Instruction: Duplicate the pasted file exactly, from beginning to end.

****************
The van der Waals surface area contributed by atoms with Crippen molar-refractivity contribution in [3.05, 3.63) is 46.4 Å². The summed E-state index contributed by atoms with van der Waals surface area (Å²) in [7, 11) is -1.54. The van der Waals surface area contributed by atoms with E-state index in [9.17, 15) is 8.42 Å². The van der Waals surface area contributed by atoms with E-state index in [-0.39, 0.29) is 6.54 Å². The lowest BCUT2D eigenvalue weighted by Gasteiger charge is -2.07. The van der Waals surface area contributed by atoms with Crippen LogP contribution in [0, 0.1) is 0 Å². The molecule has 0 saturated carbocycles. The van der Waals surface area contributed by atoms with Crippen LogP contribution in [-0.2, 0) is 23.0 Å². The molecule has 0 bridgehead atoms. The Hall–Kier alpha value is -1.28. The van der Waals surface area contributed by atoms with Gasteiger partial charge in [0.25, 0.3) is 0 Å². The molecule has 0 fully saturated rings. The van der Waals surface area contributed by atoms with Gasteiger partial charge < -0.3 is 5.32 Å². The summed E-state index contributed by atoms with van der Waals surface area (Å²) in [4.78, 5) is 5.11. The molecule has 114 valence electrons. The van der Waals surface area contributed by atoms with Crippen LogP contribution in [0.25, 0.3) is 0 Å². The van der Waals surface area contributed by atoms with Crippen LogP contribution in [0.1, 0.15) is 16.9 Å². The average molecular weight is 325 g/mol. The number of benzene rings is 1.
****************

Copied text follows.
The van der Waals surface area contributed by atoms with Crippen molar-refractivity contribution in [3.05, 3.63) is 46.4 Å². The summed E-state index contributed by atoms with van der Waals surface area (Å²) in [7, 11) is -1.54. The van der Waals surface area contributed by atoms with E-state index in [9.17, 15) is 8.42 Å². The van der Waals surface area contributed by atoms with E-state index in [-0.39, 0.29) is 6.54 Å². The lowest BCUT2D eigenvalue weighted by Gasteiger charge is -2.07. The van der Waals surface area contributed by atoms with Crippen LogP contribution in [0, 0.1) is 0 Å². The molecule has 0 saturated carbocycles. The van der Waals surface area contributed by atoms with Crippen LogP contribution in [-0.2, 0) is 23.0 Å². The molecule has 0 bridgehead atoms. The Hall–Kier alpha value is -1.28. The van der Waals surface area contributed by atoms with Gasteiger partial charge in [0.25, 0.3) is 0 Å². The molecule has 0 fully saturated rings. The van der Waals surface area contributed by atoms with Gasteiger partial charge < -0.3 is 5.32 Å². The summed E-state index contributed by atoms with van der Waals surface area (Å²) in [4.78, 5) is 5.11. The molecule has 114 valence electrons. The van der Waals surface area contributed by atoms with Crippen LogP contribution in [0.25, 0.3) is 0 Å². The van der Waals surface area contributed by atoms with Crippen LogP contribution in [0.1, 0.15) is 16.9 Å². The average molecular weight is 325 g/mol. The number of benzene rings is 1.